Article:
USCIS Announces Citizenship Grants

On September 18, U.S. Citizenship and Immigration Service (USCIS) announced this year’s grantees for its immigrant integration initiative. The agency is awarding nearly $10 million to 40 organizations in 24 states and the District of Columbia. Grants are awarded to organization that will provide citizenship instruction and naturalization application services to eligible Legal Permanent Residents. More than 160 organizations applied for the USCIS grants.

This year’s awardees are an interesting mix of organizations: community organizations, such as Asian Services in Action (Akron, Ohio); national and local faith-based immigration service organizations; educational institutions, such as Baltimore City Community College; literacy organizations, such as the Nashville Adult Literacy Council; a municipality (Littleton, Colorado); and a public library (Hartford, Connecticut).

This is the sixth year of the grant program and, in total, $43 million has been awarded in 222 grants. USCIS estimates that the grant program has helped 93,000 permanent residents prepare for citizenship.

While the Obama Administration has been supportive of the government’s efforts to promote U.S. citizenship, congressional support for the integration grants program has been mixed. This year, $2.5 million of the $10 million USCIS is spending on the citizenship grants is coming from a congressional appropriation. The remainder, $7.5 million, is coming from an account funded by the fees immigrants pay for naturalization and other immigration services. That account must fund the adjudications of all immigration-related applications, including the applications of individuals who are exempt from paying fees, such as refugees and certain very poor people.

The long-term sustainability of the citizenship grant program will depend on a congressional decision that it is important for the government to promote American citizenship. In the meantime, we can celebrate the awarding of another round of grants to our hard-working colleagues around the country. Congratulations!

Posted on September 22, 2014

Our Impact

  • The Campaign has completed over 3,700 naturalization workshops and clinics.
  • Over 250,000 citizenship applications completed since July 2011.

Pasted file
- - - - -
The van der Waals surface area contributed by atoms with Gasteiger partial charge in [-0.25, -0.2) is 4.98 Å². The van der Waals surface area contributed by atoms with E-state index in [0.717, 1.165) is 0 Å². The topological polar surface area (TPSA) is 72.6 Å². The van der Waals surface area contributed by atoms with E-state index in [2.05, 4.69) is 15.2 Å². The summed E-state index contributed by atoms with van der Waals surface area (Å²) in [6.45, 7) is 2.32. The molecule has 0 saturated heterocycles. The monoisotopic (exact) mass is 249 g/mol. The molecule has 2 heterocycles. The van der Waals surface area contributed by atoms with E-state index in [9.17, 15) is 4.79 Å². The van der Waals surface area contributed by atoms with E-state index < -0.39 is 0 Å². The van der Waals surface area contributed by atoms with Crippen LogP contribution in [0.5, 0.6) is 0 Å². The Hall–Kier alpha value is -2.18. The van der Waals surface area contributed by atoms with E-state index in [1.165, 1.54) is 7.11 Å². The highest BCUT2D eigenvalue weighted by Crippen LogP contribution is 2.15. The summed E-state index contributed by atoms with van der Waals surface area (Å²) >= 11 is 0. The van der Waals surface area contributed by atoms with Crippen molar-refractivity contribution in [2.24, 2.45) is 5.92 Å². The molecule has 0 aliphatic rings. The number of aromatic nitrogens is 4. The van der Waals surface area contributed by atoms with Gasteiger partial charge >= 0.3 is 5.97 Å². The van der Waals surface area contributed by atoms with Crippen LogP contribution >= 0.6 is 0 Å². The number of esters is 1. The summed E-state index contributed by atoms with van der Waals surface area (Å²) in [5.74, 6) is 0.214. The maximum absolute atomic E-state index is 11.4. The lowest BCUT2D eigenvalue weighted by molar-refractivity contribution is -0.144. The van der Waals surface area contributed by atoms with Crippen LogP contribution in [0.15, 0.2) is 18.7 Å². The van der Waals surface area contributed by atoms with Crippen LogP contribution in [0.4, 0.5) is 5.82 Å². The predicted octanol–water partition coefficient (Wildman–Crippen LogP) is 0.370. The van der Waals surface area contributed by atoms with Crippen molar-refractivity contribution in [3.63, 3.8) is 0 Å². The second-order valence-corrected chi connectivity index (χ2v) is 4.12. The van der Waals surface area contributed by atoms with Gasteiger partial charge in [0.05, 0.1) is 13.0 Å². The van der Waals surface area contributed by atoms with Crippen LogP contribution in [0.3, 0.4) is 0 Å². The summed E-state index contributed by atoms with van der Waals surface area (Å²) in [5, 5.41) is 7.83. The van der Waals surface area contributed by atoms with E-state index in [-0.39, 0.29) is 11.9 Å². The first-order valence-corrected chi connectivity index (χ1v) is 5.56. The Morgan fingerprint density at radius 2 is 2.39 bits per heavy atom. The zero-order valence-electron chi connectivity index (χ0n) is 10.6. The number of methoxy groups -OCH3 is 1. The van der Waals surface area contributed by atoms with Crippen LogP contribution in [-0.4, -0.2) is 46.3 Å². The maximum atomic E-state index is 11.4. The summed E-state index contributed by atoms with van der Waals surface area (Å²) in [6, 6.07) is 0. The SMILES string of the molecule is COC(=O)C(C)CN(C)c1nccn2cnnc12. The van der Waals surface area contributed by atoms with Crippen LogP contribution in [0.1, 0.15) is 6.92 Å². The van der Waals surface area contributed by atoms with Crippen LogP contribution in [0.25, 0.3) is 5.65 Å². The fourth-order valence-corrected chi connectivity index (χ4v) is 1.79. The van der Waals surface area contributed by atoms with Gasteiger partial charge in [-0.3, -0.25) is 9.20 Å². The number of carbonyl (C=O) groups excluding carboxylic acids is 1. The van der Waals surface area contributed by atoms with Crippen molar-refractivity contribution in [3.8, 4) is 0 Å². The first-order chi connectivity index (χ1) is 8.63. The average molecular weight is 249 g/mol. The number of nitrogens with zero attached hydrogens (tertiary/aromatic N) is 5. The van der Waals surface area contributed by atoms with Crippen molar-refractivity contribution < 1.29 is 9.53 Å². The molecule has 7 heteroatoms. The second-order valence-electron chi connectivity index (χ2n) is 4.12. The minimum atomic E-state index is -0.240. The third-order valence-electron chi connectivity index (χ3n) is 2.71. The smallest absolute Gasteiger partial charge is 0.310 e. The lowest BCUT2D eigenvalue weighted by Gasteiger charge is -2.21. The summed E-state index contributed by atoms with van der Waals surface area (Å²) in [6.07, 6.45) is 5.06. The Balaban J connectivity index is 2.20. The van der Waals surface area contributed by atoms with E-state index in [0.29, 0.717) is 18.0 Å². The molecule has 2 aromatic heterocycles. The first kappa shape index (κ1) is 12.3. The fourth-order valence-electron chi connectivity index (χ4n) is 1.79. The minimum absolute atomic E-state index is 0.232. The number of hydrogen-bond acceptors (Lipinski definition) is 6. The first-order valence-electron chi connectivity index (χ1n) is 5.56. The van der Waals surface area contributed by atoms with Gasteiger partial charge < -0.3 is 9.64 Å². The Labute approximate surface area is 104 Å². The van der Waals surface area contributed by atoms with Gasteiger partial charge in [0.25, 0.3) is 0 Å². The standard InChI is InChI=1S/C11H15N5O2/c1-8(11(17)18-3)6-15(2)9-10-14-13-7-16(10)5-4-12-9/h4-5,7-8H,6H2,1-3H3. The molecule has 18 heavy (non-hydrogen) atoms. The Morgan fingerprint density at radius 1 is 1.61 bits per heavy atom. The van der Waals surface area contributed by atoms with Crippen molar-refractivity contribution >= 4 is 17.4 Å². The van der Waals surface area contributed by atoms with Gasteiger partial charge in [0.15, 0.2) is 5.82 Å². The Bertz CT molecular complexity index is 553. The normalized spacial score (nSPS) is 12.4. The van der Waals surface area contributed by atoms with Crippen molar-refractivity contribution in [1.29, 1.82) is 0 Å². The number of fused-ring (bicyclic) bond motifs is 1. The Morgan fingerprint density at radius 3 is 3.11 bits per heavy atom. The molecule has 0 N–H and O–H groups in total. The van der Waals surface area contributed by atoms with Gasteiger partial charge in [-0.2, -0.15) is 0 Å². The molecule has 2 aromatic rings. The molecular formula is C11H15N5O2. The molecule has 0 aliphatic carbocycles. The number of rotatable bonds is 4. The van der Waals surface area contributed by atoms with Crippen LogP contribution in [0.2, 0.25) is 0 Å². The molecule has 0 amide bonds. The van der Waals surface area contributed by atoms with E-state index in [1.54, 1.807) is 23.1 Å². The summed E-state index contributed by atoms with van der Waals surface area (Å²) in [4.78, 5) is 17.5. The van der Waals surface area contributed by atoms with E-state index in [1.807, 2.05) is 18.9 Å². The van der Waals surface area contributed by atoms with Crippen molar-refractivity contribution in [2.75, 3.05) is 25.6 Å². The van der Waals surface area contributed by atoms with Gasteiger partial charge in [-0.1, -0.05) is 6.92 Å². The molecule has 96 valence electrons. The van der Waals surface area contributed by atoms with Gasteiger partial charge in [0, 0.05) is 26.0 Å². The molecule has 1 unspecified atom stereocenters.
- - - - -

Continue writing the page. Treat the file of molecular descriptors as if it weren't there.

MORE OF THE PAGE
Saved aspiring citizens and their families over $206million in legal and application fees.
  • Adopted scalable technology. MP3 players, Google Voice, and Virtual Private Network (VPN) services are being used to enhance naturalization service delivery.
  • Expanded New American Workforce (an effort to provide naturalization assistance within corporations) which has partnered with over 100 businesses across the nation, ranging from hotels in Miami to American Apparel in Los Angeles.
  • Deployed Citizenshipworks, an online tool, across the Campaign in multiple settings and languages. A newly redesigned platform guides applicants through through their citizenship application from start to finish and connects applicants to legal help at partnering non-profits.
  • Were instrumental in inspiring the US Citizenship and Immigration Service to support the Citizenship Corners initiative.
  • Created innovative partnerships with public libraries, school districts, universities, social service agencies, and employers, all of which yield not only greater numbers of applicants but also greater awareness of the naturalization process.
  • Deployed a large-scale volunteer recruitment program through an e-learning course.

    Reached diverse communities. Local partners consistently outreach and provide culturally competent and language-appropriate services.
Learn more from our
Impact Report.

Get Citizenship Help

Who We're Helping

People come to America from all over the world with dreams of achieving a better life for themselves and their families and calling this great nation home. Eight million people who live, work, and pay taxes in this country are eligible for citizenship, yet only about eight percent of them naturalize each year. Find out more about these individuals and the barriers they face.Read More